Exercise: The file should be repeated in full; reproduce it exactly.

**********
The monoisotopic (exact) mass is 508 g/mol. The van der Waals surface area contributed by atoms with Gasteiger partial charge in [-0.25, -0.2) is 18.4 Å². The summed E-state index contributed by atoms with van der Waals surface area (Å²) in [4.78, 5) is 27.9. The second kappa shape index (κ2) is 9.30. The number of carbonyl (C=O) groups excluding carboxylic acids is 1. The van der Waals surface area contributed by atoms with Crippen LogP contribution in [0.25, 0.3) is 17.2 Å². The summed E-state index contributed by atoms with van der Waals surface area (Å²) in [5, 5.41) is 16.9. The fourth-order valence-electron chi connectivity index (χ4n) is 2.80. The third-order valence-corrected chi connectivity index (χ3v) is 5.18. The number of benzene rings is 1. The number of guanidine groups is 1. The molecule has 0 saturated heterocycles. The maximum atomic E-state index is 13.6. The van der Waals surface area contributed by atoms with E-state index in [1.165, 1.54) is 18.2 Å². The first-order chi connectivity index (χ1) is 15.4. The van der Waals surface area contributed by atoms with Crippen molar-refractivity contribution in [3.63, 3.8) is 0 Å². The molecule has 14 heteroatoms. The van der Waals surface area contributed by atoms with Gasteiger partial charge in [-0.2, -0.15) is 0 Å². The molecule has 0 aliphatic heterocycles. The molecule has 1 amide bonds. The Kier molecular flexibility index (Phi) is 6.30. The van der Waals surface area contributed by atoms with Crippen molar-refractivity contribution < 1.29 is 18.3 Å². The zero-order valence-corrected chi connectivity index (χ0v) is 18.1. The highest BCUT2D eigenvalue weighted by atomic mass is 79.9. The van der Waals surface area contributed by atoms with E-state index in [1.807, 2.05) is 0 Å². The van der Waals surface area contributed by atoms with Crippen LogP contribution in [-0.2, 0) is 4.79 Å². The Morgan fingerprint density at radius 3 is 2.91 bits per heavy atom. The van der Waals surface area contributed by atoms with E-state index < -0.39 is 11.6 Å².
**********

The monoisotopic (exact) mass is 508 g/mol. The van der Waals surface area contributed by atoms with Gasteiger partial charge in [-0.25, -0.2) is 18.4 Å². The summed E-state index contributed by atoms with van der Waals surface area (Å²) in [4.78, 5) is 27.9. The second kappa shape index (κ2) is 9.30. The number of carbonyl (C=O) groups excluding carboxylic acids is 1. The van der Waals surface area contributed by atoms with Crippen LogP contribution in [0.25, 0.3) is 17.2 Å². The summed E-state index contributed by atoms with van der Waals surface area (Å²) in [5, 5.41) is 16.9. The fourth-order valence-electron chi connectivity index (χ4n) is 2.80. The third-order valence-corrected chi connectivity index (χ3v) is 5.18. The number of benzene rings is 1. The number of guanidine groups is 1. The molecule has 0 saturated heterocycles. The maximum atomic E-state index is 13.6. The van der Waals surface area contributed by atoms with E-state index in [1.165, 1.54) is 18.2 Å². The first-order chi connectivity index (χ1) is 15.4. The van der Waals surface area contributed by atoms with Crippen molar-refractivity contribution in [3.63, 3.8) is 0 Å². The molecule has 14 heteroatoms. The van der Waals surface area contributed by atoms with Gasteiger partial charge in [-0.2, -0.15) is 0 Å². The molecule has 0 aliphatic heterocycles. The molecule has 1 amide bonds. The Kier molecular flexibility index (Phi) is 6.30. The van der Waals surface area contributed by atoms with Crippen molar-refractivity contribution < 1.29 is 18.3 Å². The zero-order valence-corrected chi connectivity index (χ0v) is 18.1. The highest BCUT2D eigenvalue weighted by atomic mass is 79.9. The van der Waals surface area contributed by atoms with E-state index in [1.807, 2.05) is 0 Å². The van der Waals surface area contributed by atoms with Crippen LogP contribution in [-0.2, 0) is 4.79 Å². The Morgan fingerprint density at radius 3 is 2.91 bits per heavy atom. The van der Waals surface area contributed by atoms with E-state index < -0.39 is 11.6 Å².